Good news for the economy this week. Manufacturing output increased by 2.5% in April, exports increased by 9% and construction output increased by 2.5%. Great news for the Chancellor, or is it?
Some would claim it is good news for the “Leave” campaign. The latest economics data presents clear evidence there is no slow down ahead of the referendum, despite the poll swings over the last few weeks.
“Leave” are not focusing on the economy. The Big (I) in the Sky is Immigration, Immigration, Immigration. Voters are worried about the unfettered influx of migrants from the EU and Eastern Europe specifically. The prospect of 76 million Turks living in Torquay and a city the size of Newcastle flashing their EU passports past the douaniers every year, is a real downer for many voters, of left or right.
Leave campaigners have found the pressure point. The Prime Minister is in a hole. Having promised to bring down immigration to the “tens of thousands” he is now unable to talk up the real economic benefits of a growth in population of working age.
Immigration would be resolved …
Don’t worry about immigration. If we were to Leave the EU the economy would slump to such an extent, living and working in the UK may no longer be attractive. An Australian points system would be redundant.
Pressure on health, education, welfare and housing would ease. Just as well, there would be no money to fund expansion and no staff to run health, welfare and build the houses in any case.
Close run thing …
The referendum will be a close run thing. Do “Leave” have the edge? We analyse the arguments into Business, Economics, Political and Social. The latter largely about immigration, the political, largely about sovereignty and who runs Britain.
On business and economics we find there is no business case, nor economics case to leave the E.U. Most of the businesses we talk with are of the same view. On politics and social the arguments are much more finely balanced, but that's politics.
As for the economics …
Manufacturing output increased by less than 1% year on year. The increased driven by developments in transport, pharmaceuticals and food. Most other sectors including metals and capital goods were down year on year. There is no march of the makers and we do not expect much of a revival in the year ahead.
If we leave and adopt Free Trade WTO rules in the process, this would mean the end of manufacturing in the U.K. according to Professor Patrick Minford. Patrick is fast becoming the Pol Pot of economics in a post EU world. 2016 would become Year Zero for UK manufacturing and farming if we vote to leave on the 23rd June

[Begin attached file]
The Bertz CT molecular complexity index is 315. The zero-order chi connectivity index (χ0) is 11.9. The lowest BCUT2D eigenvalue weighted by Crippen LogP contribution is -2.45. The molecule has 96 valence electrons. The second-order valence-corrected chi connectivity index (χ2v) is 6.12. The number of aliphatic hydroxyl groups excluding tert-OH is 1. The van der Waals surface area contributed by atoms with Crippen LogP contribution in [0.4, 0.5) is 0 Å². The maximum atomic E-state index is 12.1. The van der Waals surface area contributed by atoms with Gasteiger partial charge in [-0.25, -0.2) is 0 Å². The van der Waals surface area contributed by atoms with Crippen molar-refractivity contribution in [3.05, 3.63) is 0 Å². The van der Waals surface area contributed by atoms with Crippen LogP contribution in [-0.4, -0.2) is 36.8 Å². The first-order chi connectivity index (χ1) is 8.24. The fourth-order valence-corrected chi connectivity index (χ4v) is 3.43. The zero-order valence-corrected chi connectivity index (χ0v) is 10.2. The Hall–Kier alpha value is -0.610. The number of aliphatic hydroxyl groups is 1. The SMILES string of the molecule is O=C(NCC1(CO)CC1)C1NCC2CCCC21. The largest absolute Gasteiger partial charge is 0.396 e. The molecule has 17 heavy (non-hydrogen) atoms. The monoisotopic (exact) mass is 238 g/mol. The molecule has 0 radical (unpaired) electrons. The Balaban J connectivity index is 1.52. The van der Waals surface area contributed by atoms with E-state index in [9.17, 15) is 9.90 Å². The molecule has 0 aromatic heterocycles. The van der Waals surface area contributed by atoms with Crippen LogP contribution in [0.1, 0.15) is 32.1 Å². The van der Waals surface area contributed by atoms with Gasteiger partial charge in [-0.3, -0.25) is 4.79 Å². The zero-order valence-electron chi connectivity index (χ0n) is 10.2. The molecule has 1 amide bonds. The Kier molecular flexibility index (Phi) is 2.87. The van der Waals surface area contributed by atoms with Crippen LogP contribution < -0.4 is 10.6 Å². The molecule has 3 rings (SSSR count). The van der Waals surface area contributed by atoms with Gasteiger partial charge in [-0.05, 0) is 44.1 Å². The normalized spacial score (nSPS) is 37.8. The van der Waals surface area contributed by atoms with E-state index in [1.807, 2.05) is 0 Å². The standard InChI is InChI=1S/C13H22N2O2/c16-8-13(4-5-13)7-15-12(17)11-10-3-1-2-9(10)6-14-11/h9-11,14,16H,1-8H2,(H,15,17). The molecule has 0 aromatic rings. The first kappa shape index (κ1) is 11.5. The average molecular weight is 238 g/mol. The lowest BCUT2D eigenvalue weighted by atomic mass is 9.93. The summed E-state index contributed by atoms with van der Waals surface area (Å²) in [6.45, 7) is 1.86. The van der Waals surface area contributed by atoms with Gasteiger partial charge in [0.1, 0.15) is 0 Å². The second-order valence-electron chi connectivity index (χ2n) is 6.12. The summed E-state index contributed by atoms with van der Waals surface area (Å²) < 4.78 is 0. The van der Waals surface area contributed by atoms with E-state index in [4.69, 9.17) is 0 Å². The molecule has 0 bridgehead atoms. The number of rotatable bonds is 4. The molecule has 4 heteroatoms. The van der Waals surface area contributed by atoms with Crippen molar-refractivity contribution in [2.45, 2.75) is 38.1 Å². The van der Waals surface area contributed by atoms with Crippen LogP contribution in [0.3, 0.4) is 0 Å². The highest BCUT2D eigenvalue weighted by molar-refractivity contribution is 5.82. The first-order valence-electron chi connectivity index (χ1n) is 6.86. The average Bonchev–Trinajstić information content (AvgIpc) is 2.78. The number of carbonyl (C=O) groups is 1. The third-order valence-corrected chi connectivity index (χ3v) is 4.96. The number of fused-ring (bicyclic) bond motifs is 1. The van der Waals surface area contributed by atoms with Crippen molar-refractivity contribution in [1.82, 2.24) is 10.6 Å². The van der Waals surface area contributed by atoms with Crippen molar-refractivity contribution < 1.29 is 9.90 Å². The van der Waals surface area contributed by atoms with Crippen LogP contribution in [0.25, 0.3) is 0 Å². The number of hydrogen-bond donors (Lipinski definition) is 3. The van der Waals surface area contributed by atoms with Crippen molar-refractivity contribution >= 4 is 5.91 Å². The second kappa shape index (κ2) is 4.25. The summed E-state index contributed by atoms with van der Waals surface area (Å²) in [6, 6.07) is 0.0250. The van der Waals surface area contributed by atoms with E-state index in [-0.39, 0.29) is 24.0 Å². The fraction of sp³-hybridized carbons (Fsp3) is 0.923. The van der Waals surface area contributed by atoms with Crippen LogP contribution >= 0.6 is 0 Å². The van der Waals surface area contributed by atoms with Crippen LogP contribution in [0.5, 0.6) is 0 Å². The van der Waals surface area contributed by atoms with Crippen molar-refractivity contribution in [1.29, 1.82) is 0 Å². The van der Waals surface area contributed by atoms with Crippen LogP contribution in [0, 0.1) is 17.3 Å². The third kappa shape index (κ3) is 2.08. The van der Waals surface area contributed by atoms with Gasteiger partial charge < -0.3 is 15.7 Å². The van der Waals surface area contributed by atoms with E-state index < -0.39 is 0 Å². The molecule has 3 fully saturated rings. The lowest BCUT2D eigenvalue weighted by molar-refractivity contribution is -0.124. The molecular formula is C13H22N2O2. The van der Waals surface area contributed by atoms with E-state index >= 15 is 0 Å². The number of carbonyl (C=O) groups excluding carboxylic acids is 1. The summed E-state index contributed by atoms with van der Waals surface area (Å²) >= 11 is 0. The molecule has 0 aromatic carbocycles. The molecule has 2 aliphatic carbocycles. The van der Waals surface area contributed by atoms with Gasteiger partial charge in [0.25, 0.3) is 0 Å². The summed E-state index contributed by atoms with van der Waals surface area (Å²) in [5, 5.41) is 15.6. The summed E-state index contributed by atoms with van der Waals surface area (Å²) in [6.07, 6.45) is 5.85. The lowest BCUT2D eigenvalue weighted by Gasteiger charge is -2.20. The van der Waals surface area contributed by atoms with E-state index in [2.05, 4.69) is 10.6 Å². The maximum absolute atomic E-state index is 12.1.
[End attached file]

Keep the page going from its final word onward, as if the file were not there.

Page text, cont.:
As for trade …
Great news on trade, exports increased by 9% in April. Don’t get too excited. Imports increased by 6%. The trade deficit improved slightly but we still expect the deficit, trade in goods to be around £130 billion this year up from £125 billion last year.
The vagaries of Sterling offer little variance. Exports are relatively inelastic with regard to price, even assuming full pass through. Exports are import dependent. We need imports to export. The correlation between goods imports and exports is over 99.3% [1955:Q1 - 2016Q1].
The deficit on goods and services is likely to increase to a record £40 billion plus this year. The prospect of capital flight and pressure on Sterling will become a real risk were we to leave the EU. We are dependent on the influx of capital from the EU and elsewhere to offset the burgeoning current account deficit. (A record 7% of GDP in the final quarter of 2015)
As for Free trade, be careful, that for which you might wish. The trade deficit with China was £25 billion last year, up from £10 billion just five years ago. The deficits would deteriorate with free trade rules in place.
As for construction …
Construction may have increased month on month but output fell by 3.7% compared to April 2015. Public sector housing and public sector infrastructure spending were down by 20%. Private sector industrial build was down by 8%. Commercial real estate increased by just over 1%. The strong growth area was private sector housing up by 15%. Without government spending and a surge in investment, the dismal outlook for construction will continue this year ...
So what of rates ..?
In the USA, Janet Yellen talks of the resilience of the U.S. economy despite the weakness of the jobs figures last week. Rate rises still an option fro the Autumn?
In the UK, we still expect rates to be at least 0.75% by the end of the year, with two rate hikes to 1% a further (remote) possibility.
So what happened to Sterling?
Sterling closed down against the Dollar at $1.433 from $1.452 and down against the Euro at €1.271 from €1.281. The Euro moved down against the Dollar to 1.128 from €1.133.
Oil Price Brent Crude closed at $50.69 from $49.45 The average price in June last year was $61.48.
Markets, were mixed - The Dow closed up at 17,881 from 17,782. The FTSE closed down at 6,115 from 6,209.
Gilts - yields moved down. UK Ten year gilt yields closed at 1.23 from 1.28. US Treasury yields moved to 1.64 from 1.72.
Gold closed at $1,272 from $1,239.
That's all for this week. Don't miss Our What the Papers Say, morning review! Follow @jkaonline and download The Saturday Economist App! Our review of the Brexit facts and figures out now! Download Here!
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The material is based upon information which we consider to be reliable but we do not represent that it is accurate or complete and it should not be relied upon as such. We accept no liability for errors, or omissions of opinion or fact. In particular, no reliance should be placed on the comments on trends in financial markets. The presentation should not be construed as the giving of investment advice.
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